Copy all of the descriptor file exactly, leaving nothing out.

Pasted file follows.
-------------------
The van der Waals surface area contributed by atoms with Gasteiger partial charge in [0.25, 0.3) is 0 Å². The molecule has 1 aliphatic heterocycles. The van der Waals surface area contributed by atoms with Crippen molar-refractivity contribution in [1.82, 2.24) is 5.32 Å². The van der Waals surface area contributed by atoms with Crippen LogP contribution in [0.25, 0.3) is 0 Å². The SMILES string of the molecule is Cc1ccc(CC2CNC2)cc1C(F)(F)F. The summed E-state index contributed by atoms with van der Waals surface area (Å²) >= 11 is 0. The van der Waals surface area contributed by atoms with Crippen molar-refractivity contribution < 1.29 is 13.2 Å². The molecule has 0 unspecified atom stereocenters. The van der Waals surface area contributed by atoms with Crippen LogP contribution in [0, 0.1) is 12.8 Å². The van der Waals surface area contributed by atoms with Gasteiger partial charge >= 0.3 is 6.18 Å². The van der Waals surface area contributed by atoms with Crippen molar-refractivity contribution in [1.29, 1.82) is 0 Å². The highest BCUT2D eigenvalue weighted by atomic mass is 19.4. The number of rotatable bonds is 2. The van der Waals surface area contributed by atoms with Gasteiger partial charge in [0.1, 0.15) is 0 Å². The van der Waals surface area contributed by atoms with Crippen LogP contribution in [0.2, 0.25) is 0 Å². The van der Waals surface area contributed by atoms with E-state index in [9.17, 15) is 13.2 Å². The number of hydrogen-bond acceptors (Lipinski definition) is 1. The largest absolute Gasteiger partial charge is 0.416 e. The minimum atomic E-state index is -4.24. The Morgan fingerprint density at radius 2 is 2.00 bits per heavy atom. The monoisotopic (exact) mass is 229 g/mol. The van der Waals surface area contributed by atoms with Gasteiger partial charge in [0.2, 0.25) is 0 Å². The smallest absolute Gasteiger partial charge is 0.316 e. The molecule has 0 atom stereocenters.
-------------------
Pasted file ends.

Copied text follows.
The van der Waals surface area contributed by atoms with Gasteiger partial charge in [0.25, 0.3) is 0 Å². The molecule has 1 aliphatic heterocycles. The van der Waals surface area contributed by atoms with Crippen molar-refractivity contribution in [1.82, 2.24) is 5.32 Å². The van der Waals surface area contributed by atoms with Crippen LogP contribution in [0.25, 0.3) is 0 Å². The SMILES string of the molecule is Cc1ccc(CC2CNC2)cc1C(F)(F)F. The summed E-state index contributed by atoms with van der Waals surface area (Å²) >= 11 is 0. The van der Waals surface area contributed by atoms with Crippen molar-refractivity contribution < 1.29 is 13.2 Å². The molecule has 0 unspecified atom stereocenters. The van der Waals surface area contributed by atoms with Crippen LogP contribution in [0, 0.1) is 12.8 Å². The van der Waals surface area contributed by atoms with Gasteiger partial charge >= 0.3 is 6.18 Å². The van der Waals surface area contributed by atoms with Crippen molar-refractivity contribution in [1.29, 1.82) is 0 Å². The highest BCUT2D eigenvalue weighted by atomic mass is 19.4. The number of rotatable bonds is 2. The van der Waals surface area contributed by atoms with Gasteiger partial charge in [0.1, 0.15) is 0 Å². The van der Waals surface area contributed by atoms with Crippen LogP contribution in [0.2, 0.25) is 0 Å². The van der Waals surface area contributed by atoms with E-state index in [9.17, 15) is 13.2 Å². The number of hydrogen-bond acceptors (Lipinski definition) is 1. The largest absolute Gasteiger partial charge is 0.416 e. The minimum atomic E-state index is -4.24. The Morgan fingerprint density at radius 2 is 2.00 bits per heavy atom. The monoisotopic (exact) mass is 229 g/mol. The van der Waals surface area contributed by atoms with Gasteiger partial charge in [0.2, 0.25) is 0 Å². The smallest absolute Gasteiger partial charge is 0.316 e. The molecule has 0 atom stereocenters.